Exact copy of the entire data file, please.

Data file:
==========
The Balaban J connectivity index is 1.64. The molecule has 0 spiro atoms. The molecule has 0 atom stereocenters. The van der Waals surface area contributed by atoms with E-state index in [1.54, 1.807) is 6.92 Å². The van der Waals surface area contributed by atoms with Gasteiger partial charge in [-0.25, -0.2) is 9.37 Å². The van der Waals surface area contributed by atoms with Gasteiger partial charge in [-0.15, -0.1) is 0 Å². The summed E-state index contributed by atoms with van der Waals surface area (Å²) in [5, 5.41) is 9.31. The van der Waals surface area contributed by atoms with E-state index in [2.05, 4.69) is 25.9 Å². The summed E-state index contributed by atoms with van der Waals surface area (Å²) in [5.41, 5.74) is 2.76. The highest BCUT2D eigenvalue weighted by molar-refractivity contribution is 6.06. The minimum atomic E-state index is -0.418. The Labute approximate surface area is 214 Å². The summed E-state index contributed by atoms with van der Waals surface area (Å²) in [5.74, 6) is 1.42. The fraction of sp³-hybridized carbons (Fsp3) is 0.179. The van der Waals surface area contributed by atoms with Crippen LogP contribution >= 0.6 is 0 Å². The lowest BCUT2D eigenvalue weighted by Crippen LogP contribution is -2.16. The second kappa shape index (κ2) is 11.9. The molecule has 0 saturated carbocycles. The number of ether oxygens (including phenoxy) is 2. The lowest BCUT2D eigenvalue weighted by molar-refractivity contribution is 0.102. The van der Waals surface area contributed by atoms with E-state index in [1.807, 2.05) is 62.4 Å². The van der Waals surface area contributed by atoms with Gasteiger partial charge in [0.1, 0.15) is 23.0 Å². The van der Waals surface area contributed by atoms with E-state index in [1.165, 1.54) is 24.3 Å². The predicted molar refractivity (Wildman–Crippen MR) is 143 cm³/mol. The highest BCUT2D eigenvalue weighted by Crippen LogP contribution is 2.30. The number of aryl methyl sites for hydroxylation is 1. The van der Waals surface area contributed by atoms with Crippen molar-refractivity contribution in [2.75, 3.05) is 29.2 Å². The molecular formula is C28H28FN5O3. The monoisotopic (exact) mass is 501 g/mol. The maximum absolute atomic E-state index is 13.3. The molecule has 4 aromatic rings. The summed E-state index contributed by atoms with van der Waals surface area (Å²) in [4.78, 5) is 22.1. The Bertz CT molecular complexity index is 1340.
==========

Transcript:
The Balaban J connectivity index is 1.64. The molecule has 0 spiro atoms. The molecule has 0 atom stereocenters. The van der Waals surface area contributed by atoms with E-state index in [1.54, 1.807) is 6.92 Å². The van der Waals surface area contributed by atoms with Gasteiger partial charge in [-0.25, -0.2) is 9.37 Å². The van der Waals surface area contributed by atoms with Gasteiger partial charge in [-0.15, -0.1) is 0 Å². The summed E-state index contributed by atoms with van der Waals surface area (Å²) in [5, 5.41) is 9.31. The van der Waals surface area contributed by atoms with E-state index in [2.05, 4.69) is 25.9 Å². The summed E-state index contributed by atoms with van der Waals surface area (Å²) in [5.41, 5.74) is 2.76. The highest BCUT2D eigenvalue weighted by molar-refractivity contribution is 6.06. The minimum atomic E-state index is -0.418. The Labute approximate surface area is 214 Å². The summed E-state index contributed by atoms with van der Waals surface area (Å²) in [5.74, 6) is 1.42. The fraction of sp³-hybridized carbons (Fsp3) is 0.179. The van der Waals surface area contributed by atoms with Crippen LogP contribution >= 0.6 is 0 Å². The lowest BCUT2D eigenvalue weighted by Crippen LogP contribution is -2.16. The second kappa shape index (κ2) is 11.9. The molecule has 0 saturated carbocycles. The number of ether oxygens (including phenoxy) is 2. The lowest BCUT2D eigenvalue weighted by molar-refractivity contribution is 0.102. The van der Waals surface area contributed by atoms with E-state index in [1.807, 2.05) is 62.4 Å². The van der Waals surface area contributed by atoms with Gasteiger partial charge in [0.1, 0.15) is 23.0 Å². The van der Waals surface area contributed by atoms with E-state index in [1.165, 1.54) is 24.3 Å². The predicted molar refractivity (Wildman–Crippen MR) is 143 cm³/mol. The highest BCUT2D eigenvalue weighted by Crippen LogP contribution is 2.30. The number of aryl methyl sites for hydroxylation is 1. The van der Waals surface area contributed by atoms with Crippen molar-refractivity contribution in [2.75, 3.05) is 29.2 Å². The molecular formula is C28H28FN5O3. The monoisotopic (exact) mass is 501 g/mol. The maximum absolute atomic E-state index is 13.3. The molecule has 4 aromatic rings. The summed E-state index contributed by atoms with van der Waals surface area (Å²) in [4.78, 5) is 22.1. The Bertz CT molecular complexity index is 1340.